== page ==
This Just In: Hiking in Utah Does Not Suck


So as I sat in my room, and thought about the weeks ahead of me, all I could think about were the tasks in front of me. Thinking about work, work and more work. When I wasn’t thinking about that, I was thinking about work. I was getting everything in line, thinking about what exciting events I had lined up, just to get my mind off the mundane repetitiveness of the work week. There was nothing in the immediate future. I had a trip to Japan, but that was a month away. I couldn’t wait that long, I needed an adventure, and I decided to take full advantage of the Thanksgiving Holidays. I had a buddy that wanted to join in on the adventure, so I booked the tickets, booked the hotel arrangements, and the rest was history.

I hopped on a plane, flew into Vegas, cried as I drove past the beauty of “The Strip” (not being able to partake), and we made our way to the entrance of Zion National Park. After evaluating the weather, the last thing we wanted to do, was to be in a slot with a chance of rain. The words “flash flood” do not resonate fun times for me. So we decided to take on the Narrows as soon as we got there.


We ended up getting to the park around 2:30 PM and after checking Sunset Time (5:45 PM), we knew we had to race to the Narrows. We didn’t come prepared to wade through 40 degree water, we didn’t have time to rent out the proper gear, so we assessed the situation and made the best reasonable choice. So I enter the water in Converse and basketball shorts….(yes I said we made the most reasonable choice) and the adventure began.

The first step can only be compared to… well nothing, it sucked! I say the water was 40 degrees, but it was close to sun down, so let’s give ourselves a little more credit and say it was ehhhh 34 degrees. We were already here, so there was no turning around. We continued to push on, and march through. The Narrows is a narrow canyon that is mostly taken up by the Virgin River, but you will catch areas of land that rise up, or as I call them “Salvation”, every 30 ft or so. This gives you a chance to attempt to thaw out before you step back into the set of Frozen. The Narrows is a 10 mile hike if you decide to walk all the way to the end and hike back to the start. We didn’t have enough daylight, and haven’t felt our toes in miles, so we gave ourselves an hour and a half to walk in and an hour and a half to walk back. Overall, we weren’t overly impressed by the views, but we truly enjoyed the challenge. We couldn’t stand the first step in the water, but somehow continued on 5 miles through the canyon, walking on blocks of ice that somehow resembled our feet. There was a sense of reward in the adventure, but we knew we had bigger and better things to conquer the next day. Learning from our lessons, we stopped by Zion Guru, picked up dry shoes, neoprene socks and got some good direction on how we should continue our adventure.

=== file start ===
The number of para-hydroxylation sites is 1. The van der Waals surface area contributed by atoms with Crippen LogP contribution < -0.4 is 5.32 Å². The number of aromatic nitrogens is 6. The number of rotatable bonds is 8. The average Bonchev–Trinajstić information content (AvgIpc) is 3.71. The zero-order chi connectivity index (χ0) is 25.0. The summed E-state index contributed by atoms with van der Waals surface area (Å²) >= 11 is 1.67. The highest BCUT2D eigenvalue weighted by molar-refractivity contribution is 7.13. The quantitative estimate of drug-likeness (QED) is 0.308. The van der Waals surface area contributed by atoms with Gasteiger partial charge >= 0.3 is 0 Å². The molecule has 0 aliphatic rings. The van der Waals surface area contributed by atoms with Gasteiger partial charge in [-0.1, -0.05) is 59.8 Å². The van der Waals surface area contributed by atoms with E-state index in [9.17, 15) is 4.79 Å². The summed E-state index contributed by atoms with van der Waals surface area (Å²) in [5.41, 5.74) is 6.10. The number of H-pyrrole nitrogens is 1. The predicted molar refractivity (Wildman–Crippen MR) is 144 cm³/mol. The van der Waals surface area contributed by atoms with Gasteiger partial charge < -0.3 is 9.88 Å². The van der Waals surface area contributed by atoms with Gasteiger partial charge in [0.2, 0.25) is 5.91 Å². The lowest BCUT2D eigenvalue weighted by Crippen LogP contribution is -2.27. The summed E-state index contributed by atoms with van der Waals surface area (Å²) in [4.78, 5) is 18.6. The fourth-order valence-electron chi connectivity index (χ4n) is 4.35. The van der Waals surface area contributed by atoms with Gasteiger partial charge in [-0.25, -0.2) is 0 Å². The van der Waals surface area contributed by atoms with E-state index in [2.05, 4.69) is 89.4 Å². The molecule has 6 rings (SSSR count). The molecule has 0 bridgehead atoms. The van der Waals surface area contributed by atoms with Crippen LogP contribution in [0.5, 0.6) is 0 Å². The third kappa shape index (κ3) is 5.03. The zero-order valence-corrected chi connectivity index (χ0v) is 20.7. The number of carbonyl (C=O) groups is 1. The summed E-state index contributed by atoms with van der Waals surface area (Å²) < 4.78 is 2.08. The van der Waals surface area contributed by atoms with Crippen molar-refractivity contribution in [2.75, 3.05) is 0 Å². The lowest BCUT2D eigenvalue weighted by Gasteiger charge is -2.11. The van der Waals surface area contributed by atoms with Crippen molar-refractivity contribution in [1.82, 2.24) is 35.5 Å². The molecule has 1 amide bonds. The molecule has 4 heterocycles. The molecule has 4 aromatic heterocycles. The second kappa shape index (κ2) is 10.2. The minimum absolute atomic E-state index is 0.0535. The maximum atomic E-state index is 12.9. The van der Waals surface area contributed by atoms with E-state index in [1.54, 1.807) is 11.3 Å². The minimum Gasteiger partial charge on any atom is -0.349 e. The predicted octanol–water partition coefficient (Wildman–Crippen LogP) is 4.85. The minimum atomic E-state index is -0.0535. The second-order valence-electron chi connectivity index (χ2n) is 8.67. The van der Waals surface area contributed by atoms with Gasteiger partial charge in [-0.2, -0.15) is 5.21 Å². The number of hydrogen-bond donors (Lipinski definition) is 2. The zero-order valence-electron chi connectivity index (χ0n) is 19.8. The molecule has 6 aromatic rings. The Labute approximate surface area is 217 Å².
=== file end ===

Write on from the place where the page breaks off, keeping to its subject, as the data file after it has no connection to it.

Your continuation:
The next day, we woke up ready to take on Buckskin Gulch. We pulled up to the Wire Pass, and parked our Jeep Renegade, picked up an envelope to pay the $6 per person fee, and headed on our way.


It’s about a 1 1/2 mile hike through Wire Pass before you reach the slot. There’s nothing too spectacular about the Wire Pass, but once you step into the slot, it is a whole different world.


Here you make your way through another 1/2 mile of the slot, and it opens up to this amazing beauty that seems like a set straight out of Star Wars. It definitely was something that we just wanted to stop and allow the views to set in. It was magical to see the way an arch was so accurately carved out of the rock, as if it was meant to be that way. I think we were so amazed by the sights we completely forgot the direction we were supposed to go. You reach a crossroad, and the guy at Zion Guru told us “Ok, the ONLY thing you have to remember is to take a …….. when you reach the crossroads”. We could have sworn he said left, but if you are curious what he said, let’s just say it’s the complete OPPOSITE of where we went.


When you reach the crossroads you can take a left and head to Buckskin Gulch North or you can take a right and head down Buckskin Gulch South. Well as I mentioned we headed north. This was still worth the experience. We walked through some of the most decorated sights, hiking through the narrow slots, with minimum water. It was about 2 miles through and we reached the end. Half way through we realized we were either going the wrong direction, or the Sun’s Google Maps was malfunctioning that day. We assumed we were wrong, so we headed back and reached the crossroads once again. There was a family hanging out in the open area who seemed like they knew their way around, so we inquired info on Buckskin South. The elder man stepped up and spoke in a wise voice “Ahhhh it’s not that bad, four pools and you are good to go, watch out for that one that’s waist deep though.” We weren’t going to let that deter us from our mission, so we hopped right in. We waded through pool, after pool, reached the fourth pool, and………waded through ten more. Either that guy has a different system of counting, or he chuckled to himself our entire walk into the slot.


We continued forward, through one pool after another, but the work did not go unrewarded. The sights became more intriguing, the colors became more vivid, and we eventually came to this MASSIVE opening in the slot. We figured this would be the best spot for lunch, so we pulled up the smoothest rock, cracked open our favorite tuna packs (Thai Style Tuna is Deelish), and enjoyed the view.